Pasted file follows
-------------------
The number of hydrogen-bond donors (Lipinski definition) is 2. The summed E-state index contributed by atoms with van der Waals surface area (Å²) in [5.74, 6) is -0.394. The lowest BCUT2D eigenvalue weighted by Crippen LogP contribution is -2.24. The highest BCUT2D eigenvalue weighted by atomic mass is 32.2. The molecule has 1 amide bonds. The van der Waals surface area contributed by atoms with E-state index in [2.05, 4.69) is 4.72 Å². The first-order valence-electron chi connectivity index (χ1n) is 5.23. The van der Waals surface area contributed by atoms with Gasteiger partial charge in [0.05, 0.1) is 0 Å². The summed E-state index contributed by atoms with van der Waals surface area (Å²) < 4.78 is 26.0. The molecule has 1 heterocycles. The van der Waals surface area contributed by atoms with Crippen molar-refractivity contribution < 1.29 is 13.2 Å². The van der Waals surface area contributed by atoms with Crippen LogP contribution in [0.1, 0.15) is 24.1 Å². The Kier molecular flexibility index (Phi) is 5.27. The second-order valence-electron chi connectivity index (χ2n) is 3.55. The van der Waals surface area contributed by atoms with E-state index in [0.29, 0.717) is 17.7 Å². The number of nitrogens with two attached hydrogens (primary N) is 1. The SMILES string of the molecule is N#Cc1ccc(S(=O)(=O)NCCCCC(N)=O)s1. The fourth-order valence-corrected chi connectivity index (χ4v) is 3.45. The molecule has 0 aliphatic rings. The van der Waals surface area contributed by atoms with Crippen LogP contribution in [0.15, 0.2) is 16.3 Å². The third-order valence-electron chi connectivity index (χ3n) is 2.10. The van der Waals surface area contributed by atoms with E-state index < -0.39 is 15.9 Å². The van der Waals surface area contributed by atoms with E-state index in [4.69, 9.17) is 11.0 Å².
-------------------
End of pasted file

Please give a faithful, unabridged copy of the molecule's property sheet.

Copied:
The number of hydrogen-bond donors (Lipinski definition) is 2. The summed E-state index contributed by atoms with van der Waals surface area (Å²) in [5.74, 6) is -0.394. The lowest BCUT2D eigenvalue weighted by Crippen LogP contribution is -2.24. The highest BCUT2D eigenvalue weighted by atomic mass is 32.2. The molecule has 1 amide bonds. The van der Waals surface area contributed by atoms with E-state index in [2.05, 4.69) is 4.72 Å². The first-order valence-electron chi connectivity index (χ1n) is 5.23. The van der Waals surface area contributed by atoms with Gasteiger partial charge in [0.05, 0.1) is 0 Å². The summed E-state index contributed by atoms with van der Waals surface area (Å²) < 4.78 is 26.0. The molecule has 1 heterocycles. The van der Waals surface area contributed by atoms with Crippen molar-refractivity contribution < 1.29 is 13.2 Å². The van der Waals surface area contributed by atoms with Crippen LogP contribution in [0.1, 0.15) is 24.1 Å². The Kier molecular flexibility index (Phi) is 5.27. The second-order valence-electron chi connectivity index (χ2n) is 3.55. The van der Waals surface area contributed by atoms with E-state index in [0.29, 0.717) is 17.7 Å². The number of nitrogens with two attached hydrogens (primary N) is 1. The SMILES string of the molecule is N#Cc1ccc(S(=O)(=O)NCCCCC(N)=O)s1. The fourth-order valence-corrected chi connectivity index (χ4v) is 3.45. The molecule has 0 aliphatic rings. The van der Waals surface area contributed by atoms with Crippen LogP contribution in [0.15, 0.2) is 16.3 Å². The third-order valence-electron chi connectivity index (χ3n) is 2.10. The van der Waals surface area contributed by atoms with E-state index < -0.39 is 15.9 Å². The van der Waals surface area contributed by atoms with E-state index in [4.69, 9.17) is 11.0 Å².